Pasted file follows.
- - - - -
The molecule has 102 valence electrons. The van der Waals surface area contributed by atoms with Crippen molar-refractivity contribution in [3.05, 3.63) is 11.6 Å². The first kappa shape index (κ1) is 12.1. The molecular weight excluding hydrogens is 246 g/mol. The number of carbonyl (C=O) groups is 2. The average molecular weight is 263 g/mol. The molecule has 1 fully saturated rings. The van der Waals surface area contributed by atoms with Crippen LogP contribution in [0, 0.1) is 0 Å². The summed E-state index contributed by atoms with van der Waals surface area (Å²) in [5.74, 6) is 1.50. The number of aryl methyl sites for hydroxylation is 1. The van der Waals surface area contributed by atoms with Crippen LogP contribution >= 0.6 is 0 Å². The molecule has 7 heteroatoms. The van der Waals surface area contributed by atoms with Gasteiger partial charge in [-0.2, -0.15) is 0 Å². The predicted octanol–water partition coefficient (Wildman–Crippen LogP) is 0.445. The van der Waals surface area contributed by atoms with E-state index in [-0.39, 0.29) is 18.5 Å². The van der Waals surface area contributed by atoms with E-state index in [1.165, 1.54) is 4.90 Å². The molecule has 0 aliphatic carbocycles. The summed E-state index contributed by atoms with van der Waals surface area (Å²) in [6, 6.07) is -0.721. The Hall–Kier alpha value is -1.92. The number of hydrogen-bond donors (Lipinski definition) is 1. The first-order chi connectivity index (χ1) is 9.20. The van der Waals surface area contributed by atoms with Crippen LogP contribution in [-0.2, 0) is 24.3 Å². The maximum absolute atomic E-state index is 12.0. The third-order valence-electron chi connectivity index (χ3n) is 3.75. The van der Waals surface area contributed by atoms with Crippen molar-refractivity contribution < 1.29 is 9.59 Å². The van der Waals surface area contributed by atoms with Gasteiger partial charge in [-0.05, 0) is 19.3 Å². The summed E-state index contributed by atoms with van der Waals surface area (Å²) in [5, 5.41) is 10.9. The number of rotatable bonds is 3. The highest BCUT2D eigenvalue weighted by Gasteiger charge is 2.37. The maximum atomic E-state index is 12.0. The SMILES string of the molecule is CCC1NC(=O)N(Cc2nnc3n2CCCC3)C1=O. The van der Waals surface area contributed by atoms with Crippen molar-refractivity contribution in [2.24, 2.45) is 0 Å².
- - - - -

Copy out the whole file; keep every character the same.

The molecule has 102 valence electrons. The van der Waals surface area contributed by atoms with Crippen molar-refractivity contribution in [3.05, 3.63) is 11.6 Å². The first kappa shape index (κ1) is 12.1. The molecular weight excluding hydrogens is 246 g/mol. The number of carbonyl (C=O) groups is 2. The average molecular weight is 263 g/mol. The molecule has 1 fully saturated rings. The van der Waals surface area contributed by atoms with Crippen LogP contribution in [0, 0.1) is 0 Å². The summed E-state index contributed by atoms with van der Waals surface area (Å²) in [5.74, 6) is 1.50. The number of aryl methyl sites for hydroxylation is 1. The van der Waals surface area contributed by atoms with Crippen LogP contribution >= 0.6 is 0 Å². The molecule has 7 heteroatoms. The van der Waals surface area contributed by atoms with Gasteiger partial charge in [-0.2, -0.15) is 0 Å². The predicted octanol–water partition coefficient (Wildman–Crippen LogP) is 0.445. The van der Waals surface area contributed by atoms with E-state index in [-0.39, 0.29) is 18.5 Å². The van der Waals surface area contributed by atoms with E-state index in [1.165, 1.54) is 4.90 Å². The molecule has 0 aliphatic carbocycles. The summed E-state index contributed by atoms with van der Waals surface area (Å²) in [6, 6.07) is -0.721. The Hall–Kier alpha value is -1.92. The number of hydrogen-bond donors (Lipinski definition) is 1. The first-order chi connectivity index (χ1) is 9.20. The van der Waals surface area contributed by atoms with Crippen LogP contribution in [-0.2, 0) is 24.3 Å². The maximum absolute atomic E-state index is 12.0. The third-order valence-electron chi connectivity index (χ3n) is 3.75. The van der Waals surface area contributed by atoms with Crippen molar-refractivity contribution < 1.29 is 9.59 Å². The van der Waals surface area contributed by atoms with Gasteiger partial charge in [-0.05, 0) is 19.3 Å². The summed E-state index contributed by atoms with van der Waals surface area (Å²) in [5, 5.41) is 10.9. The number of rotatable bonds is 3. The highest BCUT2D eigenvalue weighted by Gasteiger charge is 2.37. The maximum atomic E-state index is 12.0. The SMILES string of the molecule is CCC1NC(=O)N(Cc2nnc3n2CCCC3)C1=O. The van der Waals surface area contributed by atoms with Crippen molar-refractivity contribution in [2.24, 2.45) is 0 Å².